What is the Difference Between Microsoft Azure vs Amazon AWS?
What is Microsoft Azure and Amazon AWS? Microsoft Azure is a cloud service platform by Microsoft. Formerly known as Windows Azure, it's a popular platform with a range of cloud services from computing to analytics to networking and storage. Though Microsoft predates Amazon, Amazon Web Services (AWS) actually came before Azure. AWS also leads the pack on cloud services, delivering an operating profit of $3.1 billion on revenue of $12.22 billion in 2016, with an annual operating profit margin of more than 25%.
Here's the good news: two industry giants, Microsoft and Amazon, both have cloud solutions that can upgrade your team into the 21st century. But the question is, which is the right solution for you? Here, we're weighing the features of Microsoft Azure vs Amazon AWS to show you what you need to know to make an informed decision.
What is Azure?
Azure is viewed as both a Platform as a Service (PaaS) and an Infrastructure as a Service (IaaS) offering.
Azure is a uniquely powerful offering because of its builder. Few companies have a level of infrastructure support equal to Microsoft.
What is AWS?
AWS, like Amazon itself, has a vast toolset that's growing at an exponential rate.
It's been in the cloud computing market for more than 10 years, which means that AWS is the frontrunner and has been for some time.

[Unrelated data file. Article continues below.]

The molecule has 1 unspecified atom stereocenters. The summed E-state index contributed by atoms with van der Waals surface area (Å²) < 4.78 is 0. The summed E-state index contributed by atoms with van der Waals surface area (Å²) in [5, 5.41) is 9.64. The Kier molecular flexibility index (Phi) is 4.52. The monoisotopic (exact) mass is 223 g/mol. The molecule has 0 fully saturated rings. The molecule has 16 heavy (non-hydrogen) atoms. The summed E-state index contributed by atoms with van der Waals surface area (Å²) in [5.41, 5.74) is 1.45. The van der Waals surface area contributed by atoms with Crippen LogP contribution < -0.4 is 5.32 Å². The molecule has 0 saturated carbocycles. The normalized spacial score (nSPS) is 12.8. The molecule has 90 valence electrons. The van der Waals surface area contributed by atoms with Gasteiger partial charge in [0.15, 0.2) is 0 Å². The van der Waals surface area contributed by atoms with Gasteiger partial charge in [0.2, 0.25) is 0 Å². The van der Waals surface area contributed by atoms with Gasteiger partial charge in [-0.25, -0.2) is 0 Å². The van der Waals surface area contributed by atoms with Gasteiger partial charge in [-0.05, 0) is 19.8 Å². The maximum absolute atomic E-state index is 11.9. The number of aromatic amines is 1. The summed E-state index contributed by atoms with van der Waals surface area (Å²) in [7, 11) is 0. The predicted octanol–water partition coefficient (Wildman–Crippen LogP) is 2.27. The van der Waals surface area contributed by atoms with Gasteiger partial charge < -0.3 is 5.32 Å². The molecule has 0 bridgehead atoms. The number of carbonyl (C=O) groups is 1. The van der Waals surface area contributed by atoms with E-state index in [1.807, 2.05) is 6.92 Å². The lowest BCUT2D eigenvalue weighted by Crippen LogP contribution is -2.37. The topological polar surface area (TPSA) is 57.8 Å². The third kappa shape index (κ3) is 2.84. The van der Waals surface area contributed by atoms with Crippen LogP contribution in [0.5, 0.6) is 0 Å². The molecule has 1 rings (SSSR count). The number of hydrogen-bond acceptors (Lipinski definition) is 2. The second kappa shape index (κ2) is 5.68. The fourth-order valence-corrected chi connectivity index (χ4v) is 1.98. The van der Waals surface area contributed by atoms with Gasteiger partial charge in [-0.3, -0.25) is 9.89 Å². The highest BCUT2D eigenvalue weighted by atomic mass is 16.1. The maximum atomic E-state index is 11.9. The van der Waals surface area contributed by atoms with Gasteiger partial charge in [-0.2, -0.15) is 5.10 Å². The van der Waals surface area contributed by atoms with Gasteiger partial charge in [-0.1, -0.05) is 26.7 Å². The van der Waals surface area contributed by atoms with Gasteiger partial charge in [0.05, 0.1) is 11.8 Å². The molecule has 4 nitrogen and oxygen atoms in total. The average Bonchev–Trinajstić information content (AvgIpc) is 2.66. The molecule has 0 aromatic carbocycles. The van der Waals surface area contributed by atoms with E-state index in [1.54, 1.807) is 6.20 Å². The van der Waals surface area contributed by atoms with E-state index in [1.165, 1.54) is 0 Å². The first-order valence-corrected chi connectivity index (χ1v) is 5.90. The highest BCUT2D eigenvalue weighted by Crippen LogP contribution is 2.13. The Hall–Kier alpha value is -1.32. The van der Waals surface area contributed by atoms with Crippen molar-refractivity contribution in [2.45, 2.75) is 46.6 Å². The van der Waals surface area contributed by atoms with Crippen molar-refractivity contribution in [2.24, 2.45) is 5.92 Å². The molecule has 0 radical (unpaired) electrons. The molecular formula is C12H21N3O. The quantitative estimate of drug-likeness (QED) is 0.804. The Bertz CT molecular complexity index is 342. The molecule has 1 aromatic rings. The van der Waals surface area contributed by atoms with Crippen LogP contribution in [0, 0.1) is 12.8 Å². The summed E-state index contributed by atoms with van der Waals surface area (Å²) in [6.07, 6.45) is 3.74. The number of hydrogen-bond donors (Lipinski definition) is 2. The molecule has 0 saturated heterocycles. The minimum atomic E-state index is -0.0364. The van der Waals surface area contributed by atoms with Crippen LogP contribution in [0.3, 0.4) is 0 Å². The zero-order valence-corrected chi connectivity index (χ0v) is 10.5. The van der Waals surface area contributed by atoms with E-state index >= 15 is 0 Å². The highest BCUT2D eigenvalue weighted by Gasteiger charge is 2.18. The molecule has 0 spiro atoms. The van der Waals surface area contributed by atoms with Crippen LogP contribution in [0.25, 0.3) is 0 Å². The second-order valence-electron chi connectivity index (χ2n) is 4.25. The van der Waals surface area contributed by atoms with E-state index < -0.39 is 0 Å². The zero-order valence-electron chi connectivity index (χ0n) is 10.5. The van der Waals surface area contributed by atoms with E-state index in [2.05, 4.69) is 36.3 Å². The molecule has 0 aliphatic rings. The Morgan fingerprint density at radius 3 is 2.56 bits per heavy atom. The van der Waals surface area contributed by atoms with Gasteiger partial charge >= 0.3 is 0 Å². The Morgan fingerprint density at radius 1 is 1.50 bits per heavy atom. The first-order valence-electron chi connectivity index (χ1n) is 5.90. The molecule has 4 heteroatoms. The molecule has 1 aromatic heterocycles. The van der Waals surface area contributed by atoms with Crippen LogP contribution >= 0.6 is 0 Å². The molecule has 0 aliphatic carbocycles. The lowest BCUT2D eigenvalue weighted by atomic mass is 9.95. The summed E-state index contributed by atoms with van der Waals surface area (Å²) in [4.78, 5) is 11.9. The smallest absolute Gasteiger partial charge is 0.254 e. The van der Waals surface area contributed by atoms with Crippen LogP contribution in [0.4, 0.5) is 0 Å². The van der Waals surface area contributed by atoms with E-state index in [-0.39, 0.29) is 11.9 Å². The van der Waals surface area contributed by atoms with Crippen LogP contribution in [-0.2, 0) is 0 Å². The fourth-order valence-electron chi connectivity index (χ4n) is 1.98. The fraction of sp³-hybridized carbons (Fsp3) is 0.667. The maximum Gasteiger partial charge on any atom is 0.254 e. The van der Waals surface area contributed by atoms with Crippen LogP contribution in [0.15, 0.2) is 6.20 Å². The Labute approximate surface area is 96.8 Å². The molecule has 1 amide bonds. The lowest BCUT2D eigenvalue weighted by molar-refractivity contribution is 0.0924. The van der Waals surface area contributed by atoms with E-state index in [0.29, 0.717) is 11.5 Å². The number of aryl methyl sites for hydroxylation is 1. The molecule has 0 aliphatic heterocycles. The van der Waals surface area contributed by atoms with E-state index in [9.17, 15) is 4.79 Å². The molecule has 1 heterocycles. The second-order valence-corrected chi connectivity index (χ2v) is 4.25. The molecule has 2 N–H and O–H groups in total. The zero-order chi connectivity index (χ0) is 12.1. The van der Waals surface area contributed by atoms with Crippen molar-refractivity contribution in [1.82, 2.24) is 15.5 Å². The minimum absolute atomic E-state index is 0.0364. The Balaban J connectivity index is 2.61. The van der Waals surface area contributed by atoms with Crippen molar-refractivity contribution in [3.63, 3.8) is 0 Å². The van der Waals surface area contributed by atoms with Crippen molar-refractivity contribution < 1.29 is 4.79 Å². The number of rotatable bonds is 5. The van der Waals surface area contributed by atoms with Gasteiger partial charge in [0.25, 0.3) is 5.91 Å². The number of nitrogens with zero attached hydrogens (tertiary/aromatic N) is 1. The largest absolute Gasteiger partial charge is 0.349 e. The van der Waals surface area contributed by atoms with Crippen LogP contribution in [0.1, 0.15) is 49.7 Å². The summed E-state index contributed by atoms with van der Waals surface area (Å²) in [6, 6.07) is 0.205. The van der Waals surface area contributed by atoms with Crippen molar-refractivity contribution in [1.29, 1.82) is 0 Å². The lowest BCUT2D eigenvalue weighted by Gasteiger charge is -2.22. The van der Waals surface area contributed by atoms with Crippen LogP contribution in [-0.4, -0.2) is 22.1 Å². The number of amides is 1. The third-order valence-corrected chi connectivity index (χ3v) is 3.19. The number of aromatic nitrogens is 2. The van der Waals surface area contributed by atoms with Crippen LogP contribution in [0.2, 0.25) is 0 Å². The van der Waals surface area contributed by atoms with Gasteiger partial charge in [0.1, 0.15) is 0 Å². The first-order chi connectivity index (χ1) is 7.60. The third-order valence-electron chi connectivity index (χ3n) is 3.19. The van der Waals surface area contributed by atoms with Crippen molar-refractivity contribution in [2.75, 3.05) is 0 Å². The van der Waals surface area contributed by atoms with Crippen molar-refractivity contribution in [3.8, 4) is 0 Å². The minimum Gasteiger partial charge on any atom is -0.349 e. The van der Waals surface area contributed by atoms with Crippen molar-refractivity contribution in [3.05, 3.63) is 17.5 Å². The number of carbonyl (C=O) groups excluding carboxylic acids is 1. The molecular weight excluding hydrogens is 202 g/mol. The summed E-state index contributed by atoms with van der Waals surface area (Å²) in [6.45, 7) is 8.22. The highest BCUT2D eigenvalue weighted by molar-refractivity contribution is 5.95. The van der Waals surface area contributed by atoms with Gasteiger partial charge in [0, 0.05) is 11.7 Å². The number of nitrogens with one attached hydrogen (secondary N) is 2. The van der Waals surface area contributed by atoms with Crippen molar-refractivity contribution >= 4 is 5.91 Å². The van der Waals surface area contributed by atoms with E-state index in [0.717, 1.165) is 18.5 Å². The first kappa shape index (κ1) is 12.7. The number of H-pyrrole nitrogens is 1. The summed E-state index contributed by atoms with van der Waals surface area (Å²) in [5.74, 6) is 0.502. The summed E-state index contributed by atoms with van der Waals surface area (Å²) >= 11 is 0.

AWS offering services are categorized as Platform as a Service (PaaS), Infrastructure as a Service (IaaS), and Software as a Service (Saas).
Microsoft Azure vs Amazon AWS
On the surface, Azure and AWS are pretty similar systems. They're designed to cover many of the same areas and offer comparable functionality to solve the same set of problems.
AWS has four categories of services under IaaS:
Content delivery and storage
Azure also has four class offerings:
Data management and databases
But when you get down to it, which is the better option for your business's money? That depends on what you're looking for in a system.
Here's a side-by-side comparison of what you get from Azure and AWS.
Features and Services
Let's start with the basics.
In terms of basic capabilities, AWS and Azure are pretty similar. They share all of the common elements of public cloud services: self-service, security, instant provisioning, auto-scaling, compliance, and identity management.